g-man said...

You need a little touchy-feely?
I'm your Boy!!!

Desmond Jones said...

Thanks for this, Lime. . .

You remind me of a time in my life, back in my teens, when I was a very young Christian, having come in contact with the charismatic movement of the very early 70s, which was very 'huggy'. And as much as it took me back at first to be on the receiving end of a vigorous, unabashed man-hug, it was also freeing to just be able to get over that reserve, and be able to express, in a physical way, what was in my heart.

Over the ensuing nearly-40 years, we've gone a tad more 'mainstream', and most of the younger guys will only do 'one-shoulder' hugs - the full-frontal, 'I-love-you-man' hugs we used to do are falling by the wayside. And that makes me sad, just a little. . .

(Of course, it must also be mentioned that there was another phenomenon of the creepy guy that would occasionally show up at community stuff, and just go around the room, hugging all the girls, especially the more, uh, well-endowed ones. . .)

S said...

Opposite problem in India. I have a habit of touching and you shouldnt do that there....gets me in trouble sometimes...

May only pleasant memories of Trini waft through your head today....

~Dragonfly~* said...

Heartfelt hugs are the best ever!!! No matter from whence they come....

Logophile said...

ya know, reading this post today, and thinking it over again, I've come to the conclusion that I am a bit of a chameleon about touching.
In Greece and Italy were it was cultural to be more in contact, I was, but among groups who don't encourage it, I don't.

I have some friends I will sit very close to and others with whom I maintain a distance. Hmmmm


Anyway, I'm with you, people need contact, it is good for us.

Casdok said...

In the UK we are also rather standoffish when it comes to touching. Sad really.

Craver Vii said...

Physical touch is my primary love language (along with Words of Affirmation). It's difficult for me to walk through a crowd of friends without handshakes, hugs and high-fives. To the annoyance of a few, I even feel compelled to give a slight tug on a pony tail now and then. The funny thing is that as much as I enjoy all the touching, I am also keenly aware of a sense of boundary and that makes me feel waaaay uncomfortable if someone's touch seems inappropriate.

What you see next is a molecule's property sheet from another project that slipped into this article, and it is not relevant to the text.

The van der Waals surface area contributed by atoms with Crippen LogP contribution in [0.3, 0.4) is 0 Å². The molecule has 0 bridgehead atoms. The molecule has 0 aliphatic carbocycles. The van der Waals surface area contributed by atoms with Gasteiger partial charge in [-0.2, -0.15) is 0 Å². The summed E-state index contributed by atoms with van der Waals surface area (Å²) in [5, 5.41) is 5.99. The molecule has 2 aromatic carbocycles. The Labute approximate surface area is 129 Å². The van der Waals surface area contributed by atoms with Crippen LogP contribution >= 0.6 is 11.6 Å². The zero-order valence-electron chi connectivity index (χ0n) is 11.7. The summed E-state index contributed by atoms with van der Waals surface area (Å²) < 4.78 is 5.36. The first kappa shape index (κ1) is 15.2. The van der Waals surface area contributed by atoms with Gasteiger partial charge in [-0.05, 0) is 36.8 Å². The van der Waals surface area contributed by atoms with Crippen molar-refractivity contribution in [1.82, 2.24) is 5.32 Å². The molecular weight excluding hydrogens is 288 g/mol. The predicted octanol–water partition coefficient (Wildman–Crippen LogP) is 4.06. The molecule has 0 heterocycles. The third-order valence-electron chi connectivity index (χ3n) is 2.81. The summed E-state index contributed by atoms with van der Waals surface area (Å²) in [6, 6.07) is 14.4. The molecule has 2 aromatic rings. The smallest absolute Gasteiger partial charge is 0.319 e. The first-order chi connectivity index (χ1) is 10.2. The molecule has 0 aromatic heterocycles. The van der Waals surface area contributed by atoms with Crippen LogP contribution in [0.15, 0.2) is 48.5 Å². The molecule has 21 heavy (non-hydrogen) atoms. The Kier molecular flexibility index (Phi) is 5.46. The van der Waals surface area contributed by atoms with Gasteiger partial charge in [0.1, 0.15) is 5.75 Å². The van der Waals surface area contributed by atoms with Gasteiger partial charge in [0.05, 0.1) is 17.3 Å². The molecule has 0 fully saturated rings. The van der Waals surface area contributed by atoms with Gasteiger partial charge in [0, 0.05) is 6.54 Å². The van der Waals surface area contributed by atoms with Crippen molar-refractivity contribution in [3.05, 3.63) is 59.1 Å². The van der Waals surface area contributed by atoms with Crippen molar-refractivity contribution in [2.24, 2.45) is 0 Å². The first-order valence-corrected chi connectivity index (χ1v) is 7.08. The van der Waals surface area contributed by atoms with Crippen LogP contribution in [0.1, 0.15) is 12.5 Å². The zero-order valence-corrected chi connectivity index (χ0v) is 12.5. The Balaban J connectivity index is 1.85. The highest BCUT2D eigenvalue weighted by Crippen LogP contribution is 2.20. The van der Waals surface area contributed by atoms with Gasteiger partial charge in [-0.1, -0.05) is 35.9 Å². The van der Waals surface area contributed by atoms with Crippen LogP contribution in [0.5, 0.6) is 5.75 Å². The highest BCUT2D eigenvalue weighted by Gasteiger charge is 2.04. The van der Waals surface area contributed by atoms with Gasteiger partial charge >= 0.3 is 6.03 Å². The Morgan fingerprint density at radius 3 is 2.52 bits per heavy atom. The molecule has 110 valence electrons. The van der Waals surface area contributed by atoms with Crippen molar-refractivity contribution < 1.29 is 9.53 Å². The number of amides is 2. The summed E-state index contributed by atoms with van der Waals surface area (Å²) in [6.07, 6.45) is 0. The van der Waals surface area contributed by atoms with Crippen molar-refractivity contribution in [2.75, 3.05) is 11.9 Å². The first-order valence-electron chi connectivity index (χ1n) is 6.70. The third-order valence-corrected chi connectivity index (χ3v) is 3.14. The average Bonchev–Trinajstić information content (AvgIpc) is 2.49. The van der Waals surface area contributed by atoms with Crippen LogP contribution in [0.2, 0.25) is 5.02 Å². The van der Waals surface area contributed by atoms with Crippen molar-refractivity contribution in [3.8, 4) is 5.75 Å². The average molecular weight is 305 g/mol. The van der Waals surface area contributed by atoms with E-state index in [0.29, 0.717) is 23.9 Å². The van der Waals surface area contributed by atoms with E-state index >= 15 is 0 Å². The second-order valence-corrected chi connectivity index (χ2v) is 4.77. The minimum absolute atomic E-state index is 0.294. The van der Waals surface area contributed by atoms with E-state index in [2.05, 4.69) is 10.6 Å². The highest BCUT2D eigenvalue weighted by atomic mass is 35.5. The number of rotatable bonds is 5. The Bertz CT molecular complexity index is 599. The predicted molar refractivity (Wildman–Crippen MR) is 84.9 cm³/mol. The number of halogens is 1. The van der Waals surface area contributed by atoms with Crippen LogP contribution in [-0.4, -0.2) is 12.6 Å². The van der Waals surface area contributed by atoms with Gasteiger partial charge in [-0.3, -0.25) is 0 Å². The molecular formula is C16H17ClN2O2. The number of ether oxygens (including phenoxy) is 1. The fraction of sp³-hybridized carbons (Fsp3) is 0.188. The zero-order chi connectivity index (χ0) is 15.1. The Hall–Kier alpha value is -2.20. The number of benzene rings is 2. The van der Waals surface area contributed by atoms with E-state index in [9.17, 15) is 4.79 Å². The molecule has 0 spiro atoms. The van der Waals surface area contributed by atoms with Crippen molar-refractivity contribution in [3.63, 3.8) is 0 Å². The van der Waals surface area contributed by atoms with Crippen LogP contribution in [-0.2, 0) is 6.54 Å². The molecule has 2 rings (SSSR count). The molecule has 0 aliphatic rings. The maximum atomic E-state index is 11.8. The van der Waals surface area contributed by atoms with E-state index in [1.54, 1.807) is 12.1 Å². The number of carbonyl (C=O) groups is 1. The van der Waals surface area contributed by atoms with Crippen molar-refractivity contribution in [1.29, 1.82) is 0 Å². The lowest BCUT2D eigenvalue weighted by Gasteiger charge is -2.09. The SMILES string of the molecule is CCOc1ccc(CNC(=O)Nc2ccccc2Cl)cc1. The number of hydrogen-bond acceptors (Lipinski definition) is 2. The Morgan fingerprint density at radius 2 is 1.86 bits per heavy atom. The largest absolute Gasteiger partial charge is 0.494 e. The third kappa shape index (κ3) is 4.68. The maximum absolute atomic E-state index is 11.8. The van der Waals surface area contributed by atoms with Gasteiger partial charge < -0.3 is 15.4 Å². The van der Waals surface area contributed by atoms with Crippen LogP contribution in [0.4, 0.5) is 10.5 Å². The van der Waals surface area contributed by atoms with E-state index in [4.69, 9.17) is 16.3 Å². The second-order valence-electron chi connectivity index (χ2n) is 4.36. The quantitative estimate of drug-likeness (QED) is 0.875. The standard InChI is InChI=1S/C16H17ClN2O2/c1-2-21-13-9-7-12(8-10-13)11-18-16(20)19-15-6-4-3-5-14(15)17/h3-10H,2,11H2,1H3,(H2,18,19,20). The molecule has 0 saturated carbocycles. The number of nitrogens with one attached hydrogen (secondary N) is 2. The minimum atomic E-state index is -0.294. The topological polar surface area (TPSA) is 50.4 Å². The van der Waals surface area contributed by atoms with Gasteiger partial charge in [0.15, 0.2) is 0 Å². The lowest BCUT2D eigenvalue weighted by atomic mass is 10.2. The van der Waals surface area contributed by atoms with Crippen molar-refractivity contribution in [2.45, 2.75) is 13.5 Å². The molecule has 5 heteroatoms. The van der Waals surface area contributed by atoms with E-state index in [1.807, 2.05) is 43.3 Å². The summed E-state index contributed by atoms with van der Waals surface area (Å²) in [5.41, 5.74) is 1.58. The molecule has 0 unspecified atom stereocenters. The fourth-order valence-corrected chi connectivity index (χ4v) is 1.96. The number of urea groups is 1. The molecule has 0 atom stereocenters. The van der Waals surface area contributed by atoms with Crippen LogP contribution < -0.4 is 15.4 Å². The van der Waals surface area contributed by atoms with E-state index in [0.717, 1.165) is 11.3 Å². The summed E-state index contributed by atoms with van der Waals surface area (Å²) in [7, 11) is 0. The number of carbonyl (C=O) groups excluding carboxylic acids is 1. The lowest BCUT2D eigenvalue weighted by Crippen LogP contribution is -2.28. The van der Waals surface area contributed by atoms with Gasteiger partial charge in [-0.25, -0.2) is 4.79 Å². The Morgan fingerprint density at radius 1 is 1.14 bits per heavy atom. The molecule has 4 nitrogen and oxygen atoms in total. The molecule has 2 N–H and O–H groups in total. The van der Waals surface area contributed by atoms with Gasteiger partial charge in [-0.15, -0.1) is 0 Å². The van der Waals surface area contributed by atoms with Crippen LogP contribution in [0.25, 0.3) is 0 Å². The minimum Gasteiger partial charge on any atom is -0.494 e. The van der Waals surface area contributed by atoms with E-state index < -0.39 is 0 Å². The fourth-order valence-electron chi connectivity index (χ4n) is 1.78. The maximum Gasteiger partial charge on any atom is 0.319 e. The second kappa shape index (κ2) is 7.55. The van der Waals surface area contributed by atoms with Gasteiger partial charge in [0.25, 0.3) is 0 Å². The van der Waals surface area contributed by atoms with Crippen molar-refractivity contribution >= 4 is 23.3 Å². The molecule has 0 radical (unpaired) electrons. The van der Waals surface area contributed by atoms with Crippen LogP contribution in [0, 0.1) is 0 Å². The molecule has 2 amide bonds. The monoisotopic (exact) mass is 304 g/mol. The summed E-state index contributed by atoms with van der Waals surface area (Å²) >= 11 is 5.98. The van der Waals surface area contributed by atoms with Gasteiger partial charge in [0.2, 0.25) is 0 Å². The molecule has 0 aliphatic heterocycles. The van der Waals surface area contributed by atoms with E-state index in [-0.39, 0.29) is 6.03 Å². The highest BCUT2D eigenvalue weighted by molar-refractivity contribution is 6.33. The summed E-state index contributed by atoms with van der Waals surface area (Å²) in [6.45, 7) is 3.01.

Just to stay out of trouble, when I hug women, I mostly do the one-arm, side hug. Maybe I should arrange a trip to Trinidad and fill my personal hug quota, whaddya think?

Beach Bum said...

While in the army a buddy asked me to join him and his family at his home in New Mexico for Thanksgiving.

As someone use to family hugs back home I felt comfortable seeing his family do the same thing but they started hugging on me I was taken back. They made me feel at home and to this day it was one of the best memories of my army years.

Cosima said...

It's funny how different personal space and touching, hugging, and kissing is handled around the world.

What strikes me about living in Dubai as opposed to Hong Kong the most is the many hours I spent sitting alone in my car, when I would rather walk, people watch, and frequently stop at interesting sites as I did in Hong Kong. But here we all drift by each other in air-conditioned steel bubbles... which is really the only way to survive the desert heat without melting... so I am not complaining too loudly.

Suldog said...

When we got together (far too briefly) for dinner, one of the most marvelous things I took away from it was hearing some of your tales of Trinidad, and having you explain a few of the things I found initially puzzling. Absolutely fascinating stuff, Lime, truly.

Jocelyn said...

So well said! I love being all laid on and gushed over and invaded.